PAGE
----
Now THAT’S An Appearance of Impropriety!

Why is this woman smiling?

Why is this woman smiling?

Juliet Ellis is the assistant for external affairs at the San Francisco Public Utilities Commission at a salary of $195,000 annually. She is charged with, among other aspects of her duties, implementing the agency’s new environmental justice and community benefits policies.

She also, her public disclosures reveal, is the salaried chair of Green for All, an Oakland-based nonprofit, which trains disadvantaged minorities in energy-related work. The Commission—that is, the commission that Ellis works for in an influential position—awarded a $200,000 no-bid contract to Green for All—which Ellis chairs for compensation—to train people for city jobs.

Fancy that.

Commission rules permit administrators to accept work elsewhere, but only with special permission and on the condition that there be no conflict of interest or appearances of impropriety, both of which Ellis denies, adding dishonesty to her list of transgressions. Commission insiders have told the news media that Ellis was in the middle of discussion between her commission and her non-profit, and helped develop the latter’s proposal. A public records request turned up e-mails and other documentation that links her to the awarding of the contract. A blog headline about the episode was headlined, “Did SF official steer contract to her non profit?” Other stories on the blog presumably include “Did Barry Bonds cheat?”, “Is Don Young an idiot?” and  “Does a bear eschew public restroom facilities for more natural surroundings?”

How did Ellis think she would get away with such a blatant instance of self-dealing? Why didn’t anyone on the commission stop it? Why didn’t anyone on Green for All stop it? Because, it seems plain,…

  • …conflicts are regularly ignored in the ethical culture of both organizations,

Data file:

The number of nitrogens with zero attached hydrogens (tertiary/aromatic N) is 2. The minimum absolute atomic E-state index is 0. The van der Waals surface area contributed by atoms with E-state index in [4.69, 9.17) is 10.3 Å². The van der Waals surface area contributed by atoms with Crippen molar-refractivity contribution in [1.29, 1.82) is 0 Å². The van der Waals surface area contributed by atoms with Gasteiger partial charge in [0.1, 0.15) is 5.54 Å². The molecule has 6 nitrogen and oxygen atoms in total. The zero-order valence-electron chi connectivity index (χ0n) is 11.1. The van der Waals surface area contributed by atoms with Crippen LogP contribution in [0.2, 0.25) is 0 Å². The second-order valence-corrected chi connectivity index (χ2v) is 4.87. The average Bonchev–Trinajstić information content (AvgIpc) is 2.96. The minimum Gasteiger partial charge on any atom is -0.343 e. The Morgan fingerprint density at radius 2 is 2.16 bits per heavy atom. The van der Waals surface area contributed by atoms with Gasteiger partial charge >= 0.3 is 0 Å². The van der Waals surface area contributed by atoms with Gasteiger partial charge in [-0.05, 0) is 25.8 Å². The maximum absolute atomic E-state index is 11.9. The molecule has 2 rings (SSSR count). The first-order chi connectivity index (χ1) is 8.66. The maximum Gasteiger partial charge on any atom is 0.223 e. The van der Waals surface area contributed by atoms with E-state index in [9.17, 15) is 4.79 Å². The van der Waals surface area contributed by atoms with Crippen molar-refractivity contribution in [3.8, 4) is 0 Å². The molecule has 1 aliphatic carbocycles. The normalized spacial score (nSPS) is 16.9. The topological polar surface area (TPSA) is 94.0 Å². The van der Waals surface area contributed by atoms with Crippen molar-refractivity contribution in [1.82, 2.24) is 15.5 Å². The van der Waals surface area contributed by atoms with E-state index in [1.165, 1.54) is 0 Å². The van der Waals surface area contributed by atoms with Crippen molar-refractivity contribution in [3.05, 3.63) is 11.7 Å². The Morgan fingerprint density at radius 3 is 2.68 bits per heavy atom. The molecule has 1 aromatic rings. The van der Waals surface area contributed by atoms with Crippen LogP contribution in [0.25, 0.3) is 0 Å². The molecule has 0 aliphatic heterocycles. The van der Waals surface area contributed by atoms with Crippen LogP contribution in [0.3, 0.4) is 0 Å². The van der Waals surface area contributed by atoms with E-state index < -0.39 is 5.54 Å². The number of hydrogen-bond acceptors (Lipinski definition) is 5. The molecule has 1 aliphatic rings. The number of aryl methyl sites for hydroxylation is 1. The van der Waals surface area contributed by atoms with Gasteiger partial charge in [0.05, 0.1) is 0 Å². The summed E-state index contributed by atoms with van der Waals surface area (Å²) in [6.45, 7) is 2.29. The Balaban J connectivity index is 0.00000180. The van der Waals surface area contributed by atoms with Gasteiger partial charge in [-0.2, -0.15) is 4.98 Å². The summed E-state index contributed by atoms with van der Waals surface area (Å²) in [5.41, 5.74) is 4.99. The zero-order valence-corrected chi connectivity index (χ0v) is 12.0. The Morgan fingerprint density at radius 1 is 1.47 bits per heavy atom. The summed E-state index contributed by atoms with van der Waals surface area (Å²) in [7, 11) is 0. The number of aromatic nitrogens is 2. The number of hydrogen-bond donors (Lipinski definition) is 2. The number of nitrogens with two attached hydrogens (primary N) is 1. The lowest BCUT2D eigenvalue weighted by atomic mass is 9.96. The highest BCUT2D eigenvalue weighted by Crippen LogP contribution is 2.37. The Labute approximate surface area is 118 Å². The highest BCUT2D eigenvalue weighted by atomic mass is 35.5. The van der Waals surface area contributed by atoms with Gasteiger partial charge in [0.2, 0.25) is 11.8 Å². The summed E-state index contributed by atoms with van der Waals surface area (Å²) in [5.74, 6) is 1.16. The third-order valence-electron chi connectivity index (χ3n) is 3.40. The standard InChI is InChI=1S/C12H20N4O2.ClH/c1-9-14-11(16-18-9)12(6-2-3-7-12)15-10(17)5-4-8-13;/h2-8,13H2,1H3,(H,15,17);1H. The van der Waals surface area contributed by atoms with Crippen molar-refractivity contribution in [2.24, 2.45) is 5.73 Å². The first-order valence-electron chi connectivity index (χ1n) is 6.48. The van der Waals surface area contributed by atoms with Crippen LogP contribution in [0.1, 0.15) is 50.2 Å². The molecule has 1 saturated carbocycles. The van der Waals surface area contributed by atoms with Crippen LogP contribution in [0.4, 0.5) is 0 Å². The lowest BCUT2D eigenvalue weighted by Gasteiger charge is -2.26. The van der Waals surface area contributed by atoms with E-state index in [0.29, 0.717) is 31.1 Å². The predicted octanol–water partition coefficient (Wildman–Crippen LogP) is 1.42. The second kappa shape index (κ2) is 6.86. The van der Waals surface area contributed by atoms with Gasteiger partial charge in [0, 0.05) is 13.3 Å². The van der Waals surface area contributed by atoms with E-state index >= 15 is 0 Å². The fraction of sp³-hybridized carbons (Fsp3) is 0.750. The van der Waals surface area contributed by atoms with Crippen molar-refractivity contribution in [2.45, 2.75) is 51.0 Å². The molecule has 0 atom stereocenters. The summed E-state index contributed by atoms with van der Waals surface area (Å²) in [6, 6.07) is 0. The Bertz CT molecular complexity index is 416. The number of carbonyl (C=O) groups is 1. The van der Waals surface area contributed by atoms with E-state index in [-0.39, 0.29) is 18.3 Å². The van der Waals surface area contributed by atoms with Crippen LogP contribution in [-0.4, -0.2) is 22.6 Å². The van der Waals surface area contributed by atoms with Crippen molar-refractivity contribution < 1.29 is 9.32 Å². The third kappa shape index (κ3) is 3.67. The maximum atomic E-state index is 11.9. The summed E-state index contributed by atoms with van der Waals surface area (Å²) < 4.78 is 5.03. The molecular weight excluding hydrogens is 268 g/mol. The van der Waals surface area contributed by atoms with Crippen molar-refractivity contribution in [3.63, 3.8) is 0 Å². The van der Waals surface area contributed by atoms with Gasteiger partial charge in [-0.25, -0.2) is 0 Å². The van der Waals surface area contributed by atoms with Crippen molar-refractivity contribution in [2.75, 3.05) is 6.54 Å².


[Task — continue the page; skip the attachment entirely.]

• …everyone assumed nobody would find out, because they get away with this stuff all the time,
  • …everyone assumed nobody cared, because the money was going to “a good cause,”
  • …”the appearance of impropriety” doesn’t appear to people who don’t see anything wrong with impropriety when it benefits them or a colleague who will help it benefit them the next time.
  • …both organizations are probably corrupt to the bone.

Ellis’s commission bosses suspended her—“Bad Juliet! Bad!” or perhaps, “I’m shocked…shocked!…that self-dealing is going on in this commission!”—once the story came out in the press, and she is probably a hero at Green for All. The prudent move would be to clean house in both places. That Juliet Ellis would even attempt such an obviously unethical maneuver is a smoking gun regarding widespread ethics rot in both organizations, and, in all likelihood, the local non-profit sector and the city government as well.

______________________

Pointer: Calif. Gov’t Scumbags

Facts: SF Gate

Graphic: Urban Habitat

4 Comments

Filed under Character, Government & Politics, Public Service, Philanthropy, Charity

4 responses to “Now THAT’S An Appearance of Impropriety!

  1. Gunter

    In an unrelated story: “State Auditor: California’s net worth at negative $127.2 billion” …

  2. Michael R.

    Anyone bothered by the size of that public salary? Congressmen make $174,000/year unless they are party leaders or the Speaker of the House. Only the Speaker of the House makes more money than the “Assistant for External Affairs of the San Francisco Public Utilities Commission”. I assume she has 20 years of experience and multiple doctorates to pull down that salary. A GS15 federal employee in San Francisco would make $135,000 as a new hire (probably with a technical doctorate or as a specialty physician) and only $175,000 as a step 10 GS15 federal employee (as high as the scale goes).

    • postalslave

      I am. I’m also in the wrong line of work it seems…

      • Michael R.

        It seems that only unproductive people make a lot of money. Corrupt people in positions of questionable value make lots of money, but those actually doing the work do not. My neighbor rebuilds jet engines for the military. There are 100 people in his shop. The military needed the engines done faster, so they hired 25 GS-15 supervisors to ‘motivate’ the 100 workers. The work slowed down as the workers had to fill out more status reports and go to more meetings. The supervisors each make as much as 3 workers (meaning 75 workers could have been added at the same cost). The workers are getting furloughed 1 day/week for the sequester, but the supervisors aren’t.

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